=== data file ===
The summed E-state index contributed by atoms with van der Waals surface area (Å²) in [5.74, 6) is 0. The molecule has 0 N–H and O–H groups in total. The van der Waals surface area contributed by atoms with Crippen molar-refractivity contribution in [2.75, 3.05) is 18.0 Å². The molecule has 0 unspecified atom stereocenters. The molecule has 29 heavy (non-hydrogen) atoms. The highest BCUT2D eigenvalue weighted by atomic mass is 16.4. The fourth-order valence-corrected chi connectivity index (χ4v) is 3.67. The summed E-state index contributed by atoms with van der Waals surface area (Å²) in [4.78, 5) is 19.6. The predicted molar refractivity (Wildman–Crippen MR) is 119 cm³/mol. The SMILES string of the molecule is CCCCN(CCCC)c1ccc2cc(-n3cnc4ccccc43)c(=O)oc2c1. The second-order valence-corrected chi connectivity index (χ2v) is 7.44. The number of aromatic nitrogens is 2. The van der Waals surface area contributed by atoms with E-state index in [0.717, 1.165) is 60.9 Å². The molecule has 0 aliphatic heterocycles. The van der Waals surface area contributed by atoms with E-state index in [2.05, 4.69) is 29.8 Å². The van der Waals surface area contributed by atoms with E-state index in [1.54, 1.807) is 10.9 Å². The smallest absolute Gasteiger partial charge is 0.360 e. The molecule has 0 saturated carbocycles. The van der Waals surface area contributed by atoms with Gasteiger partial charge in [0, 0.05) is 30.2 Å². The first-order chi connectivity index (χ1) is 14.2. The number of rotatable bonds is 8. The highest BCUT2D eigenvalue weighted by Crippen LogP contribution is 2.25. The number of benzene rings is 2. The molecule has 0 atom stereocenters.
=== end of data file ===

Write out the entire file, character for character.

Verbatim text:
The summed E-state index contributed by atoms with van der Waals surface area (Å²) in [5.74, 6) is 0. The molecule has 0 N–H and O–H groups in total. The van der Waals surface area contributed by atoms with Crippen molar-refractivity contribution in [2.75, 3.05) is 18.0 Å². The molecule has 0 unspecified atom stereocenters. The molecule has 29 heavy (non-hydrogen) atoms. The highest BCUT2D eigenvalue weighted by atomic mass is 16.4. The fourth-order valence-corrected chi connectivity index (χ4v) is 3.67. The summed E-state index contributed by atoms with van der Waals surface area (Å²) in [4.78, 5) is 19.6. The predicted molar refractivity (Wildman–Crippen MR) is 119 cm³/mol. The SMILES string of the molecule is CCCCN(CCCC)c1ccc2cc(-n3cnc4ccccc43)c(=O)oc2c1. The second-order valence-corrected chi connectivity index (χ2v) is 7.44. The number of aromatic nitrogens is 2. The van der Waals surface area contributed by atoms with E-state index in [0.717, 1.165) is 60.9 Å². The molecule has 0 aliphatic heterocycles. The van der Waals surface area contributed by atoms with E-state index in [2.05, 4.69) is 29.8 Å². The van der Waals surface area contributed by atoms with E-state index in [1.54, 1.807) is 10.9 Å². The smallest absolute Gasteiger partial charge is 0.360 e. The molecule has 0 saturated carbocycles. The van der Waals surface area contributed by atoms with Gasteiger partial charge in [0, 0.05) is 30.2 Å². The first-order chi connectivity index (χ1) is 14.2. The number of rotatable bonds is 8. The highest BCUT2D eigenvalue weighted by Crippen LogP contribution is 2.25. The number of benzene rings is 2. The molecule has 0 atom stereocenters.